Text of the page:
National Union Fire Insurance Company of Pittsburgh, PA v. Allied Property and Casualty Insurance Company

Filing 87

MEMORANDUM and ORDER signed by Chief Judge Morrison C. England, Jr on 4/11/14 ORDERING that Defendant's MOTION for Summary Adjudication 44 is GRANTED; Allied owed no obligation, under the Personal Auto policy it issued to Robert and Cheryl e Brewer, to reimburse Plaintiff National Union for monies National Union contributed to settle the Foster lawsuit. Since resolution of that issue negates all claims made by Plaintiff in its Complaint, Plaintiff's Motion for Summary Judgment 52 is necessarily DENIED. The Clerk is directed to enter judgment in favor of Defendant Allied and close the file. (Mena-Sanchez, L)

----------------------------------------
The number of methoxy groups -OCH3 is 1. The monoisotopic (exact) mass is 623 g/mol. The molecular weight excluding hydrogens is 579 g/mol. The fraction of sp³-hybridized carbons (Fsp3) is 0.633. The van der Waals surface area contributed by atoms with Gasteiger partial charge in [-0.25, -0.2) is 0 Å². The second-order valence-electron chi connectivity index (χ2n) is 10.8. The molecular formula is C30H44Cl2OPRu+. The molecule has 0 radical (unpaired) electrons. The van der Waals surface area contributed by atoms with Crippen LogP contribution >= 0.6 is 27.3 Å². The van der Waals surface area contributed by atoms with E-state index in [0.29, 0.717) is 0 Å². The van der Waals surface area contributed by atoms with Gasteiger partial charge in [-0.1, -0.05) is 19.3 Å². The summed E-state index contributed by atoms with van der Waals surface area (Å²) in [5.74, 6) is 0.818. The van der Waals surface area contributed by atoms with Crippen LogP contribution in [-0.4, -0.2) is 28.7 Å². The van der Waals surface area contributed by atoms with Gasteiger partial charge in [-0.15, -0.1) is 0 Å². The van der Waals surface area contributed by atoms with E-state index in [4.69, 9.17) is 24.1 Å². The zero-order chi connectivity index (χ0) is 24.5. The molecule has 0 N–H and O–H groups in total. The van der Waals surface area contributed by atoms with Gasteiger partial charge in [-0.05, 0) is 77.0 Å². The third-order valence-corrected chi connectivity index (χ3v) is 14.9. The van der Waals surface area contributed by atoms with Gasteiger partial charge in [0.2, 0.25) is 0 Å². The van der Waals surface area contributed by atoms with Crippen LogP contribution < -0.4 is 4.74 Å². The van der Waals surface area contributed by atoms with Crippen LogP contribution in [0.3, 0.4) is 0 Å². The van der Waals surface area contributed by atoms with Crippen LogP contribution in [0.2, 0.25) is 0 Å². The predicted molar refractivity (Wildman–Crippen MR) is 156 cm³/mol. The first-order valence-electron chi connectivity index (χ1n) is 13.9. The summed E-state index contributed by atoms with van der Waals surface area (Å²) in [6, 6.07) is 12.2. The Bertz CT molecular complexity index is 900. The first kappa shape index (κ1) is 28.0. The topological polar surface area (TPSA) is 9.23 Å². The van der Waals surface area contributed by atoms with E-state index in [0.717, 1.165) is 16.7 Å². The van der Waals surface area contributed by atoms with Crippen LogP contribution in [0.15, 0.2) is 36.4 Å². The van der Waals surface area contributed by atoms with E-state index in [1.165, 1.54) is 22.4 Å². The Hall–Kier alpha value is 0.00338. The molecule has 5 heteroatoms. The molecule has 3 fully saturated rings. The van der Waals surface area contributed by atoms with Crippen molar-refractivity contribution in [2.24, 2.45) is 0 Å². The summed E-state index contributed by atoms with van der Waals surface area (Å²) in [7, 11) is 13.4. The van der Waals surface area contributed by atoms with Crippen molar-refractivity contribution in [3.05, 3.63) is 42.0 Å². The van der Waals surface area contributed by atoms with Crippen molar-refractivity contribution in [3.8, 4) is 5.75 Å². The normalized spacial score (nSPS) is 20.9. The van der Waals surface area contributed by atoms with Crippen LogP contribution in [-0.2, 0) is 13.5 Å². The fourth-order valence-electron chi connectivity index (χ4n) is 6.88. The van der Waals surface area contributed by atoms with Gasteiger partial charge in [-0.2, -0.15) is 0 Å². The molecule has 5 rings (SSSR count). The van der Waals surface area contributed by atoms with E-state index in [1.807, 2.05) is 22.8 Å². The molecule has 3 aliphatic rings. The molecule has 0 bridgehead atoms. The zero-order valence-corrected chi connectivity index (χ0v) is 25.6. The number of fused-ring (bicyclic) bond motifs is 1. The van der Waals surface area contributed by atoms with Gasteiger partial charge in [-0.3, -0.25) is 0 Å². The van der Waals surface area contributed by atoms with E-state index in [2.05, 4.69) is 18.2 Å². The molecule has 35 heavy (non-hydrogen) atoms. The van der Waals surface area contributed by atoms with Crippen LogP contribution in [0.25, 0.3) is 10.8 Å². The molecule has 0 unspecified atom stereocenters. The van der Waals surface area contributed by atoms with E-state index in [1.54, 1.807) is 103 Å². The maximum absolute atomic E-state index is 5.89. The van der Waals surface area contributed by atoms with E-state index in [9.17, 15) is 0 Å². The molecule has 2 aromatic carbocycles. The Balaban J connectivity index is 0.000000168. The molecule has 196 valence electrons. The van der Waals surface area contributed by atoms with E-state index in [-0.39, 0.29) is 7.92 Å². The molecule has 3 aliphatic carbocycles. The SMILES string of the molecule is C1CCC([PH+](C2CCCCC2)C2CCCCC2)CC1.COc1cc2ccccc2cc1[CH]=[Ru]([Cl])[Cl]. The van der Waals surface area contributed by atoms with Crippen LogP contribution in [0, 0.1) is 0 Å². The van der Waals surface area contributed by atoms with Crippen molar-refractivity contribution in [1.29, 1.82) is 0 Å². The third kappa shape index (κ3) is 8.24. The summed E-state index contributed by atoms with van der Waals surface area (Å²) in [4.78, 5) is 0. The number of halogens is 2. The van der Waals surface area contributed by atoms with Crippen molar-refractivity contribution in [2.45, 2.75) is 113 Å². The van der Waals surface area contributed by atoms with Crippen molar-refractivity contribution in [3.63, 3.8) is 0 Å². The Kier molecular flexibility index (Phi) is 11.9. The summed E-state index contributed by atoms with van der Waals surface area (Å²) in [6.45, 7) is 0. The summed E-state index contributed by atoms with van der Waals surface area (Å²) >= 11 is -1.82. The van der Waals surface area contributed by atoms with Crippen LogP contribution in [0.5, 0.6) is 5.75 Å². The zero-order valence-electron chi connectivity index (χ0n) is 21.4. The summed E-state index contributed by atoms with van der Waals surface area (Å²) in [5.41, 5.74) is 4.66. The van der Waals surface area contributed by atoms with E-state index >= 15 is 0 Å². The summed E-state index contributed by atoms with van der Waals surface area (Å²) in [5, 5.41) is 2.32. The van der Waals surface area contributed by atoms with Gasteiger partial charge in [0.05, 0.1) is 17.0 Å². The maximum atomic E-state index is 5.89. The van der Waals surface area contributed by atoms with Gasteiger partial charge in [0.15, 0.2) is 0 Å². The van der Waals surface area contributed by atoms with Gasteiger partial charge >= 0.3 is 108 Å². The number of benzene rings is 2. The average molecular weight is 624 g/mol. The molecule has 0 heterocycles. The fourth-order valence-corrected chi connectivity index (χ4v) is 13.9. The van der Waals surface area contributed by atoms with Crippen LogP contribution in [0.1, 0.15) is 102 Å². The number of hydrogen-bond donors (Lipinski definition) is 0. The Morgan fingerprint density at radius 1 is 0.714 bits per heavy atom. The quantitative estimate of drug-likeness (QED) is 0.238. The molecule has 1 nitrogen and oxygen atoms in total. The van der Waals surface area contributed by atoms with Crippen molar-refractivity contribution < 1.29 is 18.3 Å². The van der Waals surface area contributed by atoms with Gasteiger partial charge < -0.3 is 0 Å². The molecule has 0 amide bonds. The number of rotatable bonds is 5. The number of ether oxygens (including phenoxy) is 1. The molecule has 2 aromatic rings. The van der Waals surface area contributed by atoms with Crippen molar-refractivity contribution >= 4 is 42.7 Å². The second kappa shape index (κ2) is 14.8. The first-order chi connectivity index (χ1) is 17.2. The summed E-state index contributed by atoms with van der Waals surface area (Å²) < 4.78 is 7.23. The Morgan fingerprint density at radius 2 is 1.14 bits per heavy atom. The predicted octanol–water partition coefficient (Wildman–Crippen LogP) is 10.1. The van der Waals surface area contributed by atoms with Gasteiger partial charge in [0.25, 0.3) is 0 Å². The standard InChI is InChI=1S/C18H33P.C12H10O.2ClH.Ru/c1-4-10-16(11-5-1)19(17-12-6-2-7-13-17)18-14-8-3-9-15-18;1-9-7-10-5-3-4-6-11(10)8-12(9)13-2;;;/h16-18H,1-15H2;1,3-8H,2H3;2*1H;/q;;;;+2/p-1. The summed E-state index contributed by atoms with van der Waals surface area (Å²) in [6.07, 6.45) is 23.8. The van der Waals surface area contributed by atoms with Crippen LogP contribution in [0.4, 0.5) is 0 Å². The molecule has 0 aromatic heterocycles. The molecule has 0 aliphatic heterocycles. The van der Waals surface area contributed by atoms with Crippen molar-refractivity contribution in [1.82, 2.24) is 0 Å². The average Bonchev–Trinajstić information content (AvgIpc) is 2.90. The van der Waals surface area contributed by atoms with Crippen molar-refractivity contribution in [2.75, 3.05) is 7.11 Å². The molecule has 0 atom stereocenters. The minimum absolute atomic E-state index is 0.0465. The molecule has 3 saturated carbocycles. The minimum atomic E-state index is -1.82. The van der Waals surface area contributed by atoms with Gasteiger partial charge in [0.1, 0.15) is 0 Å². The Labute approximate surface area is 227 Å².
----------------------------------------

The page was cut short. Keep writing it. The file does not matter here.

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1 2 3 4 5 6 7 8 UNITED STATES DISTRICT COURT 9 EASTERN DISTRICT OF CALIFORNIA 10 11 12 NATIONAL UNION FIRE INSURANCE COMPANY OF PITTSBURGH, PA., a Pennsylvania corporation, 13 14 15 16 17 Plaintiff, No. 2:12-cv-01380-MCE-KJN MEMORANDUM AND ORDER v. ALLIED PROPERTY AND CASUALTY INSURANCE COMPANY, an Iowa corporation, Defendant. 18 19 Through the present insurance coverage lawsuit, Plaintiff National Union Fire 20 21 Insurance Company of Pittsburgh, PA (“National Union” or “Plaintiff”) seeks, inter alia, 22 contribution and other equitable and declaratory relief from Defendant Allied Property 23 and Casualty Insurance Company (“Allied” or “Defendant”) on grounds that National 24 Union, an excess carrier, paid monies to settle injury claims that Allied’s primary policy 25 should have covered. Jurisdiction is premised on diversity of citizenship under 28 U.S.C. 26 § 1332. Presently before the Court are motions for summary judgment/summary 27 adjudication filed on behalf of both carriers pursuant to Federal Rule of Civil Procedure 28 /// 1 1 56.1 For the reasons set forth below, Defendant’s Motion for Summary Adjudication 2 (ECF No. 44), which seeks a determination that Allied owed no obligation to reimburse 3 National Union under the terms of Allied’s policy, is granted. Plaintiff National Union’s 4 Motion for Summary Judgment (ECF No. 52) is denied. 2 5 6 BACKGROUND 7 8 In the early morning hours of May 2, 2010, Robert Brewer lost control of the 2006 9 Porsche Cayenne he was driving along Scotts Flat Road in Nevada County, California. 10 Pl.’s Stmt. of Undisputed Facts (“PUF”) No. 1. As a result of losing control of the motor 11 vehicle, the Porsche veered off the roadway and struck two trees. Def.’s Stmt. of 12 Undisputed Facts (“DUF”) No. 29. In addition to his wife, Cheryle Brewer, the Porsche 13 had two other passengers, Michael and Susan Foster, who were friends of the Brewers. 14 PUF No. 2. The Fosters both sustained serious injuries. PUF No. 7-8. 15 Earlier in the evening of May 1, 2010, the Fosters had met Robert and Cheryle 16 Brewer at Friar Tuck’s, a restaurant in Nevada City, allegedly to celebrate Susan 17 Foster’s birthday. PUF No. 3. The Brewers claim they decided to use the Porsche 18 Cayenne, which had four-wheel drive capability, because of adverse winter weather 19 conditions and because the stretch of Highway 20 between their home and Nevada City 20 purportedly became slick and dangerous in such conditions. PUF No. 32-34. The 21 accident occurred on the way back to the Brewer residence. PUF No. 6. Mr. and Mrs. 22 Foster had decided to leave their car at the restaurant and spend the night at the 23 Brewers’ home. PUF No. 5. 24 /// 25 26 27 1 All further references to “Rule” or “Rules” are to the Federal Rules of Civil Procedure unless otherwise noted. 2 28 Because oral argument will not be of material assistance, the Court ordered this matter submitted on the briefs. E.D. Cal. Local Rule 230(g). 2 1 It is undisputed that the Porsche Cayenne driven by Robert Brewer at the time of 2 the accident was owned by the Brewers’ company, Brewer Refrigeration, Heating & Air 3 Conditioning, Inc. (“the Brewer Corporation”). PUF No. 23-24. The Brewer Corporation 4 is a closely held company with Robert and Cheryle Brewer as its only officers. DUF 5 No. 5, 6. As a result of the accident and the injuries they sustained, Michael and Susan 6 Foster sued both the Brewers and the Brewer Corporation for compensation and 7 damages (“Foster lawsuit”). PUF No. 7, 8. 8 At the time of the accident, the Brewers had several insurance policies that 9 covered their business and personal vehicles. PUF No. 12, 14, 44, 47, 48. Two policies 10 were in place to cover the corporate vehicles, including the 2006 Porsche involved in the 11 accident. The first business policy was issued to the Brewer Corporation by Nationwide 12 Mutual Automobile Company (“Nationwide”), which is not a party to this lawsuit. DUF 13 No. 27. It is undisputed that the Porsche was listed as Vehicle #19 on the “Schedule of 14 Covered Autos You Own” contained within the Nationwide policy. Id. That policy 15 contained coverage limits of $1,000,000. DUF No. 31. In addition, Plaintiff National 16 Union issued a commercial excess liability policy to that was “above” the underlying 17 Nationwide business auto policy. DUF No. 33. 18 In addition to the two business policies enumerated above, Robert and Cheryle 19 Brewer also had two automobile policies covering their personal vehicles. DUF No. 23. 20 Their primary policy, issued by Defendant Allied, listed two vehicles, a 1992 Jeep 21 Wrangler and a 1987 Porsche 911 Carrera but did not list the 2006 Porsche. DUF 22 No. 24. The fourth and final policy covering either the corporate or business vehicles 23 was a personal umbrella insurance policy that applied over and above the Allied primary 24 personal policy. Mem. of P. &. A. in Supp. of Def.’s Mot. for Summ. J. at 2 (ECF No. 44). 25 The Foster lawsuit ultimately settled for $1.9 million. PUF No. 42. The primary 26 Nationwide policy tendered its $1 million policy limit to effectuate that settlement. Id. 27 The National Union commercial excess policy paid the remaining $900,000 after 28 Defendant Allied declined to contribute. PUF No. 43. 3 1 As indicated above, through the present lawsuit National Union seeks to recover 2 the $900,000 it paid to fund the settlement on grounds that the Allied policy should have 3 been triggered before Nationwide owed anything by way of excess. Id. Allied contends, 4 however, that its policy expressly excludes any coverage for use of the 2006 Porsche, 5 since that vehicle was “available for the regular use” of the Brewers but not listed as a 6 “covered auto” under their personal policy. ECF No. 44 at 7. The Allied policy provides, 7 in pertinent part, as follows: 8 9 B. We do not provide Liability Coverage for the ownership, maintenance or use of: … 10 2. Any vehicle other than your covered auto which is 11 a. owned by you or 12 b. furnished or available for the regular use of any person designated in the Declarations as a named insured or spouse of such person. 13 14 15 16 17 18 PUF No. 46. National Union, for its part, contends that Allied’s reliance on the “regular use” exclusion is no more than a misguided attempt to avoid providing coverage. Mem. of P. &. A. in Supp. of Pl.’s Mot. for Summ. J. at 9 (ECF No. 55). Plaintiff and Defendant now both move for summary judgment. 19 STANDARD 20 21 The Federal Rules of Civil Procedure provide for summary judgment when “the 22 23 movant shows that there is no genuine dispute as to any material fact and the movant is 24 entitled to judgment as a matter of law.” Fed. R. Civ. P. 56(a); see also Celotex Corp. v. 25 Catrett, 477 U.S. 317, 322 (1986). One of the principal purposes of a Rule 56 motion for 26 summary judgment is to dispose of factually unsupported claims or defenses. Celotex 27 Corp., 477 U.S. at 325. 28 /// 4 1 Rule 56 also allows a court to grant summary judgment on part of a claim or 2 defense, known as partial summary judgment. See Fed. R. Civ. P. 56(a) (“A party may 3 move for summary judgment, identifying each claim or defense—or the part of each 4 claim or defense—on which summary judgment is sought.”); see also Allstate Ins. Co. v. 5 Madan, 889 F. Supp. 374, 378-79 (C.D. Cal. 1995). The standard that applies to a 6 motion for partial summary judgment is the same as that which applies to a motion for 7 summary judgment. See Fed. R. Civ. P. 56(a); State of Cal. ex rel. Cal. Dep’t of Toxic 8 Substances Control v. Campbell, 138 F.3d 772, 780 (9th Cir. 1998) (applying summary 9 judgment standard to motion for summary adjudication). 10 In a summary judgment motion, the moving party always bears the initial 11 responsibility of informing the court of the basis for the motion and identifying the 12 portions in the record “which it believes demonstrate the absence of a genuine issue of 13 material fact.” Celotex Corp., 477 U.S. at 323. If the moving party meets its initial 14 responsibility, the burden then shifts to the opposing party to establish that a genuine 15 issue as to any material fact actually does exist. Matsushita Elec. Indus. Co. v. Zenith 16 Radio Corp., 475 U.S. 574, 586-87 (1986); First Nat’l Bank v. Cities Serv. Co., 391 U.S. 17 253, 288-89 (1968). 18 In attempting to establish the existence or non-existence of a genuine factual 19 dispute, the party must support its assertion by “citing to particular parts of materials in 20 the record, including depositions, documents, electronically stored information, affidavits 21 or declarations . . . or other materials; or showing that the materials cited do not establish 22 the absence or presence of a genuine dispute, or that an adverse party cannot produce 23 admissible evidence to support the fact.” Fed. R. Civ. P. 56(c)(1). The opposing party 24 must demonstrate that the fact in contention is material, i.e., a fact that might affect the 25 outcome of the suit under the governing law. Anderson v. Liberty Lobby, Inc., 477 U.S. 26 242, 248, 251-52 (1986); Owens v. Local No. 169, Assoc. of W. Pulp and Paper 27 Workers, 971 F.2d 347, 355 (9th Cir. 1987). The opposing party must also demonstrate 28 that the dispute about a material fact “is ‘genuine,’ that is, if the evidence is such that a 5 1 reasonable jury could return a verdict for the nonmoving party.” Anderson, 477 U.S. at 2 248. In other words, the judge needs to answer the preliminary question before the 3 evidence is left to the jury of “not whether there is literally no evidence, but whether there 4 is any upon which a jury could properly proceed to find a verdict for the party producing 5 it, upon whom the onus of proof is imposed.” Id. at 251 (quoting Improvement Co. v. 6 Munson, 81 U.S. 442, 448 (1871)) (emphasis in original). As the Supreme Court 7 explained, “[w]hen the moving party has carried its burden under Rule [56(a)], its 8 opponent must do more than simply show that there is some metaphysical doubt as to 9 the material facts.” Matsushita, 475 U.S. at 586. Therefore, “[w]here the record taken as 10 a whole could not lead a rational trier of fact to find for the nonmoving party, there is no 11 ‘genuine issue for trial.’” Id. at 587. 12 In resolving a summary judgment motion, the evidence of the opposing party is to 13 be believed, and all reasonable inferences that may be drawn from the facts placed 14 before the court must be drawn in favor of the opposing party. Anderson, 477 U.S. at 15 255. Nevertheless, inferences are not drawn out of the air, and it is the opposing party’s 16 obligation to produce a factual predicate from which the inference may be drawn. 17 Richards v. Nielsen Freight Lines, 602 F. Supp. 1224, 1244-45 (E.D. Cal. 1985), aff’d, 18 810 F.2d 898 (9th Cir. 1987). 19 20 ANALYSIS 21 22 Although a personal automobile policy like that issued by Allied would ordinarily 23 cover an insured driver when driving another car, as stated above, the present dispute 24 revolves around the applicability of an exclusion from coverage contained in Allied’s 25 personal policy. Specifically, Allied excludes coverage for use of any vehicle “furnished 26 or available for the regular use” of one of the insureds when such vehicle is not covered 27 under the policy. PUF No. 46. A regular use provision like that contained in the Allied 28 policy is not meant to eliminate coverage for isolated use of a vehicle for which the 6 1 insured does not pay a premium. Instead, it operates to bar coverage for non-listed 2 vehicles so as to “prevent a situation in which the members of one family or household 3 may have two or more automobiles actually or potentially used interchangeably but with 4 only one particular automobile insured.” Interinsurance Exch. v. Smith, 148 Cal. App. 3d 5 1128, 1138 (Ct. App. 1983). 6 According to Plaintiff, the Allied “regular use” exclusion does not apply to the 7 circumstances of the case at bar because the Brewers did not use the 2006 Porsche for 8 personal purposes on a “regular” basis and happened to use it on the evening of the 9 accident only due to “exceptional circumstances.” Those circumstances entailed both 10 adverse wintry weather conditions and the Brewer’s own alleged informal agreement, as 11 sole officers of the closely held corporation that owned the Porsche, that it could be used 12 that night as opposed to the Brewers’ personal vehicles which, as stated above, were 13 not equipped with four wheel drive. PUF No. 32-34.3 According to Allied, however, 14 Cheryle Brewer, one of the named insureds under its policy, kept the keys to the 2006 15 Porsche in her possession at all times, had the car garaged at her house every evening, 16 and by her own admission could use the vehicle whenever she wanted. Because the 17 car was consequently “available” for Cheryle’s use on an unlimited basis, Allied 18 maintains that the exclusion applies. Indeed, even Robert Brewer testified that although 19 he seldom used the car, he could do so when he chose, without asking his wife: 20 21 Q. Any time you used [the Porsche] in the times that you did, you didn’t have to get anybody’s permission or consent to use it, did you? 22 A. No. 23 Q. And that was true with respect to your wife as well, correct: 24 A. Correct. 25 26 3 27 28 According to Defendant, whether or not the weather at the time of the incident was treacherous is disputed. Def.’s Response to Pl.’s Stmt. of Undisp. Facts 32-34 (ECF No. 59). However, as the weather at the time of the accident is not material to the analysis of whether the 2006 Porsche was available for use by the Brewers, that issue is not pertinent to the Court’s determination of this matter. 7 1 ECF No. 48-2 at 15, Robert Brewer Dep., 27:5-11, Ex. B to the Decl. of Karen Uno. 2 Cheryle Brewer’s testimony is consistent with that of her husband: 3 4 5 6 7 8 9 10 Q. But that process [obtaining permission] didn’t have to take place with you, you could use it any time you wanted? A. Yes. Q. And so could you husband? …. A. He could. ECF No. 48-1 at 10, Cheryle Brewer Dep., 61:16-22, Ex A to the Decl. of Karen Uno. Turning first to the meaning of the term “regular use,” the California Supreme 11 Court interpreted the words “regular use” to mean “the principal use, as distinguished 12 from a casual or incidental use. . .” Kindred v. Pacific Auto Ins. Co., 10 Cal.2d 463, 465, 13 75 P.2d 69 (1938). The phrase “regular use” in insurance policies has since been 14 litigated and interpreted by several California courts. See Truck Ins. Exch. v. Wilshire 15 Ins. Co., Cal. App. 3d 553, 561-562 (1970) (finding that an automobile loaned for a 16 limited period of time, for restricted use to a geographical area, and for a limited purpose 17 was not “regular use”); Safeco Ins. Co. v. Thomas, 244 Cal. App. 2d 204, 206–207 18 (1966) (finding that an employee's “unusual” use of a business car did not render that 19 car available for his regular use); Pacific Auto Ins. Co. v. Lewis, 56 Cal. App. 2d 597, 600 20 (1943) (finding a business vehicle loaned to an employee for business use was not 21 available for his regular use even though the employee obtained special permission on 22 one occasion to use the automobile for personal purposes). 23 Given the Brewers’ virtually unfettered access to the 2006 Porsche, it would 24 appear hard to argue that they did not enjoy a “regular use” of the vehicle as that term is 25 defined in California law. That is not the end of the inquiry, however, since the Allied 26 exclusion qualifies “regular use” in two ways: it applies if the vehicle was either 27 “available for regular use” by an insured, or alternatively if the vehicle was “furnished for 28 8 1 the regular use” of one of the insureds on the Allied policy, either Robert or Cheryle 2 Brewer. 3 In determining the meaning of the phrase “available for regular use,” the California 4 Court of Appeals decision in Smith is instructive. The Smith court held that a policy 5 holder’s insurance claim was erroneously denied by the policy carrier under the regular 6 use exclusion after the daughter of the policy holder was involved in a collision. Smith, 7 148 Cal. App. 3d at 1138. The court found that that due to numerous restrictions placed 8 on the daughter’s use of the vehicle by the policy holder, the vehicle was not “available 9 for regular use.” Id. The Smith court looked at the history of prior use of the vehicle, 10 including the fact that the father had to give consent to the daughter prior to her use of 11 the vehicle, the fact that the daughter’s use was only allowed for “functional” purposes 12 and never for pleasure, and the fact that because the daughter did not possess keys and 13 was not allowed to leave a defined geographical area without permission. Id. at 1132. 14 Although the circumstances of this matter, involving as they do virtually no 15 restrictions on the Brewers’ use of the 2006 Porsche, are clearly distinguishable, it is 16 Smith’s discussion of the distinction between the terms “available for regular use” and 17 “furnished for regular use” that is most significant. The policy at issue in Smith provided 18 coverage of vehicles not owned by an insured so long as the vehicle was “not owned by 19 or available for regular use” of an insured. Id. Accordingly, Smith described the problem 20 posed by the case as the “legal definition, the meaning to be ascribed to the phrase 21 ‘available for regular use’ and whether the conceded facts fit the legal definition.” Id. at 22 1133. 23 Significantly for purposes of this case, the Smith court was careful to distinguish 24 the difference between “available for regular use” and “furnished for regular use,” 25 pointing out that the terms are “not synonymous.” As Smith explains: 26 27 28 The connotation of the term ”furnish” suggests that it refers to instances when the automobile was actually utilized by defendant. . . [“Available’ requires] that the potential use of the automobile be to a substantial degree under the control of the insured.” 9 1 Id. at 1137. Smith goes on to note that a car is not “available” where “keys and specific 2 permission must be obtained each time use of the car is desired”; instead, “available for 3 regular use” is restricted to circumstances where an “automobile could usually and 4 regularly be had or be used whenever it was wanted, needed or desired and that such 5 use could be made without seeking permission of the owner.” Id. 6 As opposed to the facts analyzed by the court in Smith, the present case involves 7 no such restrictions placed on the Brewers’ access the 2006 Porsche, and therefore the 8 vehicle was available for their regular use. See also Highlands Ins. Co. v. Universal 9 Underwriters Ins. Co., 92 Cal. App. 3d 171, 176 (1979) (finding that where the evidence 10 revealed expressly that no limitations of any kind had been placed on use of the car, 11 such use falls under the regular use exclusion). 12 Because the term “available for regular use” focuses on access to the vehicle and 13 consequently on whether its potential use is substantially within the control of the 14 insured, whether or not the 2006 Porsche’s actual use was “extraordinary” the evening 15 of the accident because of adverse weather conditions is irrelevant. Although that 16 distinction is consistent with the cases cited by Plaintiff in support of its position which 17 focus on whether a vehicle was “furnished” for regular use, since that term focuses on a 18 particular use rather than the ability to control which is key to the determination of 19 “available” for regular use, those arguments fail. 20 In Pacific Auto Ins. Co., for example, the court only reviewed what was to be 21 considered “furnished for regular use” of a corporate vehicle and not what was “available 22 for regular use.” Pacific Auto Ins. Co., 56 Cal. App. 2d at 600-601. In Pacific Auto Ins. 23 Co. a salesman, who generally drove a company car during the day and occasionally at 24 night, asked permission to take the company car on a personal trip. Id. While on this 25 trip, the salesman was involved in an accident. Id. The court, by looking at the time, 26 place, and purpose of the salesman’s trip, determined that the long distance driven was 27 out of the normal use of the salesman, and because the salesman requested permission 28 to take the company car, such a trip was, therefore, out of the ordinary and did not 10 1 qualify as being “furnished” under the regular use exclusion. Id. As opposed to the 2 salesman in Pacific Auto Ins. Co., the Brewers did not have to request to use the 2006 3 Porsche. The vehicle was available for their regular use. DUF Nos. 17, 18. 4 The issue, then, is not whether the 2006 Porsche was furnished, but whether the 5 vehicle was available to the Brewers. Because the exclusion is framed in the alternative, 6 it applies either when the vehicle is “furnished” or “available for regular use.” As stated 7 above, it is undisputed that Mrs. Brewer kept the keys to the vehicle at all times. It is 8 further undisputed that the 2006 Porsche had no written rules or restrictions placed on 9 its use, and that the automobile was parked at the Brewers’ residence every evening 10 and thus would be available at all times. DUF Nos. 2-12. Defendant’s Motion for 11 Summary Judgment here is predicated on whether the potential to use the 2006 Porsche 12 was within the Brewers’ control, and whether the “available for regular use” exclusion 13 accordingly applied. Def.’s Reply in Supp. of Mot. for Summ. J. at 1 (ECF No. 75). As 14 indicated above, this is a different analysis than whether or not the vehicle was 15 “furnished for regular use” which entails an analysis of the circumstances in which the 16 vehicle was actually utilized. Smith, 148 Cal. App. 3d at 1137. 17 Plaintiff asserts that Defendant’s use of Smith only supports Plaintiff’s position 18 because the court in that matter did not find that the regular use exclusion applied. 19 However, as previously discussed, the court in Smith found that the regular use 20 exclusion did not apply only after finding that numerous restrictions on use were in place. 21 Smith, 148 Cal.App.3d at 1132. Additionally, while Plaintiff points to a similar finding 22 against the notion of use in Mercury Ins. Grp. v. Checkerboard Pizza, 12 Cal. App. 4th 23 495, 498 (1993), there the court found that the regular use exclusion did not apply only 24 after determining that a short term rental agreement did not qualify as regular use under 25 the generally accepted definition of that term, because such use is limited by its very 26 nature. 27 Here, the Brewers’ use of the 2006 Porsche was neither limited by a short term 28 rental agreement as in Mercury nor confined by the numerous restrictions identified in 11 1 Smith to find the vehicle at issue there not “available for regular use.” Id. at 498; Smith 2 148 Cal. App. 3d at 1132. Moreover, Plaintiff does not supply evidence that the Brewers 3 were under any official restrictions that would suggest that the vehicle was not available 4 for regular use; instead, it argues that use of the vehicle on the night of the accident was 5 exceptional and consequently should not have constituted regular use. ECF No. 55 at 6 12. While that contention may be germane to whether the vehicle was “furnished” for 7 regular use, as explained above, it does not render inapplicable the prong of the 8 exclusion hinging on availability for regular use. 9 The Brewers, outside of asking themselves as directors and officers of the Brewer 10 Corporation for permission to use the 2006 Porsche, were realistically without restriction 11 as to the use of the 2006 Porsche. That liberty to have unfettered access to the 2006 12 Porsche triggers the exclusion in the instant case. The purpose of the regular use 13 clause is to exclude coverage where a person has unlimited use of a car which he drives 14 in addition to his own for some time, without paying an additional premium to his insurer. 15 Here, because the Brewers’ use of the automobile was not restricted and was available 16 for use at their discretion, any argument that it was primarily used for business purposes, 17 or any argument that use on the night of the accident was for exceptional circumstances 18 due to weather conditions, does not bar the 2006 Porsche as being available for regular 19 use as that term is defined in the Brewers’ personal insurance policy. Consequently, the 20 Court finds that the “available for regular use” exclusion in Defendant’s policy applies, 21 thereby entitling Allied to summary adjudication, negating any duty on its part to provide 22 coverage as to the claims made against the Brewers in the Foster lawsuit. . 23 /// 24 /// 25 /// 26 /// 27 CONCLUSION 28 12 1 For the reasons stated above, Defendant’s Motion for Summary Adjudication 2 (ECF No. 44), however, is GRANTED. Allied owed no obligation, under the Personal 3 Auto policy it issued to Robert and Cheryle Brewer, to reimburse Plaintiff National Union 4 for monies National Union contributed to settle the Foster lawsuit. Since resolution of 5 that issue negates all claims made by Plaintiff in its Complaint, Plaintiff’s Motion for 6 Summary Judgment (ECF No. 52) is necessarily DENIED. The Clerk of Court is directed 7 to enter judgment in favor of Defendant Allied and close the file. 8 9 IT IS SO ORDERED. Dated: April 11, 2014 10 11 12 13 14 15 16 17 18 19 20 21 22 23 24 25 26 27 28 13